Alcohol Electronic Screening and Brief Intervention: A Community Guide Systematic Review

Kristin A. Tansil, Marissa B. Esser, Paramjit Sandhu, Jeffrey A. Reynolds, Randy W. Elder, Rebecca S. Williamson, Sajal K. Chattopadhyay, Michele K. Bohm, Robert D. Brewer, Lela R. McKnight-Eily, Daniel W. Hungerford, Traci L. Toomey, Ralph W. Hingson, Jonathan E. Fielding

Research output: Contribution to journalReview articlepeer-review

38 Scopus citations


Context Excessive drinking is responsible for one in ten deaths among working-age adults in the U.S. annually. Alcohol screening and brief intervention is an effective but underutilized intervention for reducing excessive drinking among adults. Electronic screening and brief intervention (e-SBI) uses electronic devices to deliver key elements of alcohol screening and brief intervention, with the potential to expand population reach. Evidence acquisition Using Community Guide methods, a systematic review of the scientific literature on the effectiveness of e-SBI for reducing excessive alcohol consumption and related harms was conducted. The search covered studies published from 1967 to October 2011. A total of 31 studies with 36 study arms met quality criteria and were included in the review. Analyses were conducted in 2012. Evidence synthesis Twenty-four studies (28 study arms) provided results for excessive drinkers only and seven studies (eight study arms) reported results for all drinkers. Nearly all studies found that e-SBI reduced excessive alcohol consumption and related harms: nine study arms reported a median 23.9% reduction in binge-drinking intensity (maximum drinks/binge episode) and nine study arms reported a median 16.5% reduction in binge-drinking frequency. Reductions in drinking measures were sustained for up to 12 months. Conclusions According to Community Guide rules of evidence, e-SBI is an effective method for reducing excessive alcohol consumption and related harms among intervention participants. Implementation of e-SBI could complement population-level strategies previously recommended by the Community Preventive Services Task Force for reducing excessive drinking (e.g., increasing alcohol taxes and regulating alcohol outlet density).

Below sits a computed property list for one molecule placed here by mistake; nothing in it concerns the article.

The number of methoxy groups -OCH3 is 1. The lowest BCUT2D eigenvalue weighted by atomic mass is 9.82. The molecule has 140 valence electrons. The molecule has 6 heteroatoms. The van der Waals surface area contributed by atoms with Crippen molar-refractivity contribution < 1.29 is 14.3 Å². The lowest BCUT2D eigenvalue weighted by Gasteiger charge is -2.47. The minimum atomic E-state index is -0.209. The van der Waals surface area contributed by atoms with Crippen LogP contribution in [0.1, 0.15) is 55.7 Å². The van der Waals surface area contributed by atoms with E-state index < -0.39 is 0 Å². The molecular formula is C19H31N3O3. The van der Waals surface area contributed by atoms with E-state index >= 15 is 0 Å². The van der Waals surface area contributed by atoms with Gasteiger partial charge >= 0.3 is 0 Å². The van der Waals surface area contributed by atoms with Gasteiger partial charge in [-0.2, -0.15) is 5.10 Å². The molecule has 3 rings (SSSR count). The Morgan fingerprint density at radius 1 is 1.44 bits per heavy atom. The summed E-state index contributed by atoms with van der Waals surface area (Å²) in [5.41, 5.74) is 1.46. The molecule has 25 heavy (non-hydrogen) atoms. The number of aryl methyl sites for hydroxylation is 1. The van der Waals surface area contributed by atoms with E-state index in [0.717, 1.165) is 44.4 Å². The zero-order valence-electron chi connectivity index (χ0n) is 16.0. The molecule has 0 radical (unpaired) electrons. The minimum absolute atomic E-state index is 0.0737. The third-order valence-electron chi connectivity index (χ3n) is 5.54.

Original languageEnglish (US)
Pages (from-to)801-811
Number of pages11
JournalAmerican journal of preventive medicine
Issue number5
StatePublished - Nov 1 2016

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© 2016


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